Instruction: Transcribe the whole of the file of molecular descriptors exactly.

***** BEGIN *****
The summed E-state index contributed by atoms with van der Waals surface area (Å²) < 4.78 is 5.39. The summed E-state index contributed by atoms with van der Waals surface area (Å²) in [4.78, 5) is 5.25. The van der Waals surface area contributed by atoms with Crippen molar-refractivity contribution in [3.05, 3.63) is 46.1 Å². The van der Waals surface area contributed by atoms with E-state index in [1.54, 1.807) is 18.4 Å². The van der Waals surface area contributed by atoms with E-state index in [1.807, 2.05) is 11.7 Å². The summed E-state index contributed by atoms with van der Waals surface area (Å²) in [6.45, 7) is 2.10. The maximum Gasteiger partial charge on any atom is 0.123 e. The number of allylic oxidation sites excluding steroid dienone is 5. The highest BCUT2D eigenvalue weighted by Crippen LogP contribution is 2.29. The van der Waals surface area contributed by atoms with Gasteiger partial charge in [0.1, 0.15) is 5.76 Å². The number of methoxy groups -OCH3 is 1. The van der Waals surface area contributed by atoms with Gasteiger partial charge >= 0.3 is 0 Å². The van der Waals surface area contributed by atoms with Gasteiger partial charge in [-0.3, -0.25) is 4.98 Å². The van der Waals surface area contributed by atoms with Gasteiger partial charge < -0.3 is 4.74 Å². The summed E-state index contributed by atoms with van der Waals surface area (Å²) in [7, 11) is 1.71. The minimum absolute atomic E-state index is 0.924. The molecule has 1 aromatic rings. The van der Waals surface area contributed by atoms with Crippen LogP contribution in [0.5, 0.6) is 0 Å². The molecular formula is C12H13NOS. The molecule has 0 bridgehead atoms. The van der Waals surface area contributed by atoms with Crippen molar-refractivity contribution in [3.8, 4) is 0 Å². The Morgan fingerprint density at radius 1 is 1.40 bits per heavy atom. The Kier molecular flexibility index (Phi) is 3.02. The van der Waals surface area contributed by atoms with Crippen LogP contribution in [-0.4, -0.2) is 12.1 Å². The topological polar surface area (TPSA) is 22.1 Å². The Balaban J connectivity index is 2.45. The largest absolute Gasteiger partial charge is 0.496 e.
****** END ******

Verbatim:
The summed E-state index contributed by atoms with van der Waals surface area (Å²) < 4.78 is 5.39. The summed E-state index contributed by atoms with van der Waals surface area (Å²) in [4.78, 5) is 5.25. The van der Waals surface area contributed by atoms with Crippen molar-refractivity contribution in [3.05, 3.63) is 46.1 Å². The van der Waals surface area contributed by atoms with E-state index in [1.54, 1.807) is 18.4 Å². The van der Waals surface area contributed by atoms with E-state index in [1.807, 2.05) is 11.7 Å². The summed E-state index contributed by atoms with van der Waals surface area (Å²) in [6.45, 7) is 2.10. The maximum Gasteiger partial charge on any atom is 0.123 e. The number of allylic oxidation sites excluding steroid dienone is 5. The highest BCUT2D eigenvalue weighted by Crippen LogP contribution is 2.29. The van der Waals surface area contributed by atoms with Gasteiger partial charge in [0.1, 0.15) is 5.76 Å². The number of methoxy groups -OCH3 is 1. The van der Waals surface area contributed by atoms with Gasteiger partial charge >= 0.3 is 0 Å². The van der Waals surface area contributed by atoms with Gasteiger partial charge in [-0.3, -0.25) is 4.98 Å². The van der Waals surface area contributed by atoms with Gasteiger partial charge < -0.3 is 4.74 Å². The summed E-state index contributed by atoms with van der Waals surface area (Å²) in [7, 11) is 1.71. The minimum absolute atomic E-state index is 0.924. The molecule has 1 aromatic rings. The van der Waals surface area contributed by atoms with Crippen LogP contribution in [0.5, 0.6) is 0 Å². The molecular formula is C12H13NOS. The molecule has 0 bridgehead atoms. The van der Waals surface area contributed by atoms with Crippen molar-refractivity contribution in [3.8, 4) is 0 Å². The Morgan fingerprint density at radius 1 is 1.40 bits per heavy atom. The Kier molecular flexibility index (Phi) is 3.02. The van der Waals surface area contributed by atoms with Crippen LogP contribution in [-0.4, -0.2) is 12.1 Å². The topological polar surface area (TPSA) is 22.1 Å². The Balaban J connectivity index is 2.45. The largest absolute Gasteiger partial charge is 0.496 e.